Welcome to the designer feature section of Crocheters Have More Fun! Each week will be featuring a different size inclusive indie designer! If you have additional questions for a specific designer please leave it in the comments.
Courtney Clark is the designer and maker behind Tinderbox. She is also a teacher, a dog mom and a lover of travel. Courtney lives in British Columbia, Canada and when she’s not crocheting you can find her enjoying the great outdoors with her pup, Boomer!
- What is your name?
My name is Courtney.
- What is your designing/business name?
My business name is Tinderbox. I know what you’re thinking “TINDER?” Well, Tinderbox was Tinderbox before Tinder was Tinder. Here’s how I got the name: A Tinderbox is a little box that explorers and adventurers used to carry with them. Inside, they’d keep flint and tinder dry so that they could spark a fire wherever their travels brought them. My Tinderbox is filled with hooks, yarn, notions, and poorly drawn sketches—everything I need to start my own little fire.
- Where can people find you?
You can follow me on Instagram, Facebook, or Pinterest. I also have my own website and a Ravelry store where you can view and purchase my patterns.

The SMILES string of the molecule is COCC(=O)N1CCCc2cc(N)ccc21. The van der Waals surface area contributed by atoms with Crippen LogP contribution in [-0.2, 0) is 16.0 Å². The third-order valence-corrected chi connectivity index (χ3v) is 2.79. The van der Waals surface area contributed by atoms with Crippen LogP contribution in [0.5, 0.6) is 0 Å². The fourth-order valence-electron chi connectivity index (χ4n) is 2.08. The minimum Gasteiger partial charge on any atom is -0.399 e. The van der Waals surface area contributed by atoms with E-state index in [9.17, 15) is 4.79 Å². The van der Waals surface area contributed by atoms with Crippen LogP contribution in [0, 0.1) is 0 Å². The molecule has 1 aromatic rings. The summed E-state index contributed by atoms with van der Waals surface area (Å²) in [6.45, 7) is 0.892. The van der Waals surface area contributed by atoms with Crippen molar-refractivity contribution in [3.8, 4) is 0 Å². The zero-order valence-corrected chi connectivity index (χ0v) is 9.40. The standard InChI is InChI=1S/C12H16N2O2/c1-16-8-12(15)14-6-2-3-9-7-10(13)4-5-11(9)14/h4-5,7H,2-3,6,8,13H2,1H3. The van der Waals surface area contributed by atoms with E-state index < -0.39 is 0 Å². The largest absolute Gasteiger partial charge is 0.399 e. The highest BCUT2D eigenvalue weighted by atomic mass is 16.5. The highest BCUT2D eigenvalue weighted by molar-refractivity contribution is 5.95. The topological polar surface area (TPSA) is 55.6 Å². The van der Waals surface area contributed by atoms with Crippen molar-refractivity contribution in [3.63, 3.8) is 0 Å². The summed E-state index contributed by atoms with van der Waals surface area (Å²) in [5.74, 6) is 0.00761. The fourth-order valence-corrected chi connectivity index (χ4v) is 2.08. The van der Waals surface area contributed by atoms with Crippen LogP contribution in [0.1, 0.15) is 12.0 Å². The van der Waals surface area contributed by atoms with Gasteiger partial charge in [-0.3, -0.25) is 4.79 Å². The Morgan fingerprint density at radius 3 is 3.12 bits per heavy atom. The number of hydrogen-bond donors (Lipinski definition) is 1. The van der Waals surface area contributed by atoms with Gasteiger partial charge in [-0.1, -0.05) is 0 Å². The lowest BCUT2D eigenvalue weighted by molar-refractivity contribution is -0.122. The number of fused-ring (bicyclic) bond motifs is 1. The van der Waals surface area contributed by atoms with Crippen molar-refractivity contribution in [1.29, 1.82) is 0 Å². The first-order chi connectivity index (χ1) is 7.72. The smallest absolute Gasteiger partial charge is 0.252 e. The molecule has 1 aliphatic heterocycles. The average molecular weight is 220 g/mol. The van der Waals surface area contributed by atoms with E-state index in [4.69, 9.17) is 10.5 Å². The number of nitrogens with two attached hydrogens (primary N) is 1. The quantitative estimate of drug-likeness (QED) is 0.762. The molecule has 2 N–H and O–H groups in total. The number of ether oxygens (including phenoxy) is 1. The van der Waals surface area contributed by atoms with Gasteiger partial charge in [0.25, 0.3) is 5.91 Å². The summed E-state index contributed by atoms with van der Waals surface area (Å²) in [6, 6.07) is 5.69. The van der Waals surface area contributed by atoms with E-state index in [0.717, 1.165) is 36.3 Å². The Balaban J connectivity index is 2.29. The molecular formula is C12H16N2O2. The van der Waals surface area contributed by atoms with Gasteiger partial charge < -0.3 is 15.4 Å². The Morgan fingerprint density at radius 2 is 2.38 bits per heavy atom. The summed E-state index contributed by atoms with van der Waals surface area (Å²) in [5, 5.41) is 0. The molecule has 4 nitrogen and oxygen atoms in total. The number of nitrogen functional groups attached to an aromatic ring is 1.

- How long have you been in business? Have you always designed? Has it always been garments?
I started out making all kinds of accessories (hats, headbands, scarves etc) as I was selling finished products at craft shows and artisan shops between 2011 and 2015. I started writing down and selling my patterns in 2016. Shortly after this I started to realize I could do more complicated designs (e.g. garments) without having to worry about selling the final physical product. I published my first garment pattern in 2018 and have predominately designed garments since then, with the odd accessory in there.
- What is the most challenging thing about designing for you?
Focus. I tend to have 8-10 projects on the go at each time and each time I come up with a new idea I want to start it right away. I need to get better at grading (doing the math for making it different sizes) right after I finish a project as this tends to be the stage I procrastinate the most.
- Where do you find inspiration for your designs?
I love looking at stitch books or image searches online for different stitches. When I see a stitch I love I often picture it as a sweater. I also really love pulling inspiration from non-yarn fashion and trying to make something I’ve see in store or online into a crocheted piece.
- How long does it take you to get a design from an idea to a final pattern available to the public?
For simple accessories – only a couple of weeks, but for garments usually 2-3 months. It can take me anywhere from a week to two months to actually crochet a piece, then a couple days grading/writing it up. Then I like to give my testers 4 weeks with garment patterns.
- Please describe your designing process.